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Navajo Generating Station worth $13B to Navajo Nation over next three decades, study finds


From the April 30, 2013 issue of Public Power Daily

Originally published April 30, 2013

By Jeannine Anderson
Editor
The Navajo Generating Station in northern Arizona will help contribute nearly $13 billion to the Navajo economy and help support thousands of jobs from 2020 through 2044, if agreements can be reached to keep the plant operating beyond 2019, according to a study prepared for the Navajo Nation and Salt River Project by the L William Seidman Research Institute at the W.P. Carey School of Business at Arizona State University.

Located on the Navajo Nation, near Page, Ariz., the 2,250-MW coal-fired power plant is one of the largest in the Southwest, but it faces challenges, SRP said. Its lease and various rights of way with the Navajo Nation must be extended and the coal supply contract with Peabody Energy renegotiated; and the plant faces rulemakings from the Environmental Protection Agency that may force it to install costly emission controls.

The Navajo plant, together with the Kayenta Mine -- the plant's coal supplier -- will contribute $12.94 billion to the Navajo Nation's economy through sustained jobs and wages if the plant remains operational through 2044, according to the ASU report, Navajo Generating Station and Kayenta Mine: An Economic Impact Analysis for the Navajo Nation.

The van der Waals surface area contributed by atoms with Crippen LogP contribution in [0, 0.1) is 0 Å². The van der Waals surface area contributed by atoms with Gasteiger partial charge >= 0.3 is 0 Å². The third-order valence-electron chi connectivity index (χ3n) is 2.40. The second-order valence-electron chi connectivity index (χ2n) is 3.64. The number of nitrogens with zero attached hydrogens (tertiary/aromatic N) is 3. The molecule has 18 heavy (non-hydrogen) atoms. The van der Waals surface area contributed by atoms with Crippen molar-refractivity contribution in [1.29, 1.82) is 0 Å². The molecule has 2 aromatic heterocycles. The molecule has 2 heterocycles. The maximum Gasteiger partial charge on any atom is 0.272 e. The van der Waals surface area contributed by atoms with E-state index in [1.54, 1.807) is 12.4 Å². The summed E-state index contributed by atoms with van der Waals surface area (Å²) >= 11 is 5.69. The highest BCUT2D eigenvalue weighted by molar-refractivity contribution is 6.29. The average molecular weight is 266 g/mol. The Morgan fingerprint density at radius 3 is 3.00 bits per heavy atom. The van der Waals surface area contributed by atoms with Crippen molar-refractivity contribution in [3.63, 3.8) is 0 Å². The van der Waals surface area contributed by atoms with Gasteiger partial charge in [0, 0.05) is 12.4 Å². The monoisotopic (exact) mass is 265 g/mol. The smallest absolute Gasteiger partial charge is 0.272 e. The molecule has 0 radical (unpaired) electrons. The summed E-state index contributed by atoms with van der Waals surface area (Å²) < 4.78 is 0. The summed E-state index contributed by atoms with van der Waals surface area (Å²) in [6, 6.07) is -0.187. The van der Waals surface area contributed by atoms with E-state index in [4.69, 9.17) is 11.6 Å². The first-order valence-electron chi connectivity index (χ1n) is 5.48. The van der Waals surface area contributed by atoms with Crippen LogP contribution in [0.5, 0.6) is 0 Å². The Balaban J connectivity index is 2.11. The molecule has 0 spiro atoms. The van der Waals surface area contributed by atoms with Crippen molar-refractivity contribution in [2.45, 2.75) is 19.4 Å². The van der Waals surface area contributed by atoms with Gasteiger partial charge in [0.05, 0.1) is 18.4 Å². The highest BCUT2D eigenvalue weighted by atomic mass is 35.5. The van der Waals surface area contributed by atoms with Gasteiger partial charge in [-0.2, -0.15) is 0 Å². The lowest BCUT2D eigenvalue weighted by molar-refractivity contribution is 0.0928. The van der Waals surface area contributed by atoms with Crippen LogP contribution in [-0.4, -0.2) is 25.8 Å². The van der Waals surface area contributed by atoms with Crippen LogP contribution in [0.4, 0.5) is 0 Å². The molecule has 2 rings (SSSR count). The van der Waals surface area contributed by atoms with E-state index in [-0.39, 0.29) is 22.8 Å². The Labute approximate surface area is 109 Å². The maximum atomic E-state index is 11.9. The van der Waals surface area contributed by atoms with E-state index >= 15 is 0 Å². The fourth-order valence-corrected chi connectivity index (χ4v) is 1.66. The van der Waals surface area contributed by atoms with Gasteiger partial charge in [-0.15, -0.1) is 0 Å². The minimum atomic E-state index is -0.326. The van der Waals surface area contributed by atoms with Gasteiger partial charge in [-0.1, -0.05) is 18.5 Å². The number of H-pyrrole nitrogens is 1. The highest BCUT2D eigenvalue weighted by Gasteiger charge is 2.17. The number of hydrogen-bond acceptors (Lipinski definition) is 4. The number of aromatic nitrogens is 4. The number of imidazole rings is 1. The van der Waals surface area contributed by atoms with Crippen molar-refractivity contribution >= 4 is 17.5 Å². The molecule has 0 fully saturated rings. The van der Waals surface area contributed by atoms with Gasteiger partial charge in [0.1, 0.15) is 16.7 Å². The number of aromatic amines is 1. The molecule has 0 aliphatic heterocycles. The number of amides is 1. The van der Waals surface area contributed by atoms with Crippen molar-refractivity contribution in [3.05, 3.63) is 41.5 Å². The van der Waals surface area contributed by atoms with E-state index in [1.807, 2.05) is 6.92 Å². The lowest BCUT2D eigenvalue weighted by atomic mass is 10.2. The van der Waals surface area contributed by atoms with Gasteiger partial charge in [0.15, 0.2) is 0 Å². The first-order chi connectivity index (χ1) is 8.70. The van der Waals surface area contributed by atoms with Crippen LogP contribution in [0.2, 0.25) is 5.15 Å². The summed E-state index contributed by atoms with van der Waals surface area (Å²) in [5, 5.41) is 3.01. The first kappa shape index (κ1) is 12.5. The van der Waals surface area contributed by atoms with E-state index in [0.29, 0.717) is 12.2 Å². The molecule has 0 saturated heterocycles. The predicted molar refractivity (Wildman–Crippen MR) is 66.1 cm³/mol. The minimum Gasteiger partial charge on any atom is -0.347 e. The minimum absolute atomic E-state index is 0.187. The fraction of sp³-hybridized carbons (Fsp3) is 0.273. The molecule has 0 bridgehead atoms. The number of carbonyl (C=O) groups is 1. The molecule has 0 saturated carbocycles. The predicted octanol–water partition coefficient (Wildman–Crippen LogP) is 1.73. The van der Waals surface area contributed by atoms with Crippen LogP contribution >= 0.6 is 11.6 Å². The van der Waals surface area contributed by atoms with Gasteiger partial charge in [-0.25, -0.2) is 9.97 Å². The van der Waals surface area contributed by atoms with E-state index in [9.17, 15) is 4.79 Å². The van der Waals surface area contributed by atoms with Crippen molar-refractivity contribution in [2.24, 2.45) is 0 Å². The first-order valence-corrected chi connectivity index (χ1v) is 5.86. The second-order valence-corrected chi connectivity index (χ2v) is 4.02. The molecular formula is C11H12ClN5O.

The plant's lease, along with rights of way with the Navajo Nation, are set to expire around 2019. The Navajo Nation Council is currently considering legislation to extend those agreements. The plant's owners are also renegotiating their coal supply contract with Peabody Energy. The EPA has proposed rules under the Clean Air Act that would require pollution controls at the plant to address regional haze.

NGS currently employs about 518 people, nearly 86 percent of whom are Native American, said the Salt River Project, which operates the plant. The Kayenta Mine has more than 400 employees, of whom about 90 percent also are Native American.

"I have been saying we need to protect existing jobs on the Navajo Nation," said Navajo Nation President Ben Shelly. "This study shows that the plant and the mine not only support existing jobs at the plant and mine, but support other jobs in the area."

The report is available at www.ngspower.com.

The study on the plant's economic impact on the Navajo Nation is separate from a 2012 study from ASU that concluded that NGS and the Kayenta Mine would provide more than $20 billion in economic contributions throughout the state for the period 2011-2044. The new study examined the economic effects exclusively for the Navajo Nation.

The Navajo Generating Station provides electricity to customers in Arizona, Nevada and California, and energy to pump water through the Central Arizona Project. Participants in the plant include SRP, which runs the plant; the U.S. Bureau of Reclamation; Arizona Public Service Co.; Los Angeles Department of Water and Power; Tucson Electric Power Co. and NV Energy.

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